I feel like I’m pretty creative when it comes to using technology with English Language Learners.  I feel I’m the same way working with students in a non-tech setting, too.

Having this perspective about myself (which may or may not be accurate) contributes towards me feeling even dumber when I learn about a simple idea that someone’s had that would help my English Language Learners tremendously, and which I feel I should have thought of long ago.

I got that feeling when I read the Teaching Learners With Multiple Needs blog today (by the way, Kate — I couldn’t find her last name anywhere on the blog — shares lots of resources useful for English Language Learners).

She wrote about finding an inexpensive recording toy in the store that allows students to tape and play-back their own voices.


With the continually decreasing cost of technology, something like this would be an obvious asset for English Language Learners, especially for Beginners.  Not only could students improve their pronunciation by listening to me and other sources, and practicing speaking with other students, they could hear how they sound themselves.  I have them use websites that have that feature when we go to the computer lab, but it would be so much accessible to have that ability in class.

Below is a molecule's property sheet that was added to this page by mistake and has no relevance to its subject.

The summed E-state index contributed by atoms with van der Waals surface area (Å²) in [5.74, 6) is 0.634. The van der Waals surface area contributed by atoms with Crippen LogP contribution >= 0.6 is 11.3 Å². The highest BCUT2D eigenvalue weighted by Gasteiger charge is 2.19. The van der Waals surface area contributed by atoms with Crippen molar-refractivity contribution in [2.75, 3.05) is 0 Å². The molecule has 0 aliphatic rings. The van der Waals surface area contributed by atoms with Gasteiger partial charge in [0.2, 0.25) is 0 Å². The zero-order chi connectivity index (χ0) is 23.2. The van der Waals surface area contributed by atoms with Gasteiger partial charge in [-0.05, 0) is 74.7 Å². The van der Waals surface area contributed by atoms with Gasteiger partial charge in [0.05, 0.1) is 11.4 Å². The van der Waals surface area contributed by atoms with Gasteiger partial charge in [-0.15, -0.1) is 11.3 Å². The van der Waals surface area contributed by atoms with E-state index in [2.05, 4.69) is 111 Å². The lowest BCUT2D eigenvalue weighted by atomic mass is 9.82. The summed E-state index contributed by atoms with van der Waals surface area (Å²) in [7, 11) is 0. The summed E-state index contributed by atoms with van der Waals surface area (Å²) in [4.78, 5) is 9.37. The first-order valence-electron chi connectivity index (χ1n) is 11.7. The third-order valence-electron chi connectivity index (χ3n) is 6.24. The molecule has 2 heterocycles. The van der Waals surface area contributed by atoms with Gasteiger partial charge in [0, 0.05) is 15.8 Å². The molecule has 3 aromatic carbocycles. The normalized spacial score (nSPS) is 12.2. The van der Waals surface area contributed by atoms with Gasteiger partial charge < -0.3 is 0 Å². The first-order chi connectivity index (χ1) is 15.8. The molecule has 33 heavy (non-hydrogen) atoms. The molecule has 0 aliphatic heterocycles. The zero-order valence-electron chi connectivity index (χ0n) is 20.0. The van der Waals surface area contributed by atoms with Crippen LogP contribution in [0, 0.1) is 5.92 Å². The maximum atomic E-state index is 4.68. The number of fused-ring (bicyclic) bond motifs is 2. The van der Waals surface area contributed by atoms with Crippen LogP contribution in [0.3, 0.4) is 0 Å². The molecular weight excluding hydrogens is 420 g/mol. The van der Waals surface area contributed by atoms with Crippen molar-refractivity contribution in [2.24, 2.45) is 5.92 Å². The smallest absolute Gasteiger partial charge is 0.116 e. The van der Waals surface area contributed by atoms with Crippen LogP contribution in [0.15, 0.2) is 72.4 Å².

I’ve had students use small (and expensive) digital voice dictionaries to help decode words when they read, and they’ve used handheld devices made from PVC pipe so they can hear when they read aloud to themselves.  I’ve thought of using audio recording outside of the computer lab, but I just figured any device would be too expensive and too complicated. 

I couldn’t find the toy that Kate wrote about, but after searching the Net I did spot a Parrot Pen With Voice Recorder from Highlights.  It’s funny looking, and only allows you to record for six seconds, but it costs just $4.98 and you can actually say a lot in that period of time.

I sent in an order and will play around with it.  It might be a nice change-of-pace for students to try once-a-week or more in class.  And, if they find it useful, it might even be worth giving some students a chance to take it home — which is one advantage with it being so cheap.

What has been your experience with using audio playback in ESL/EFL classes?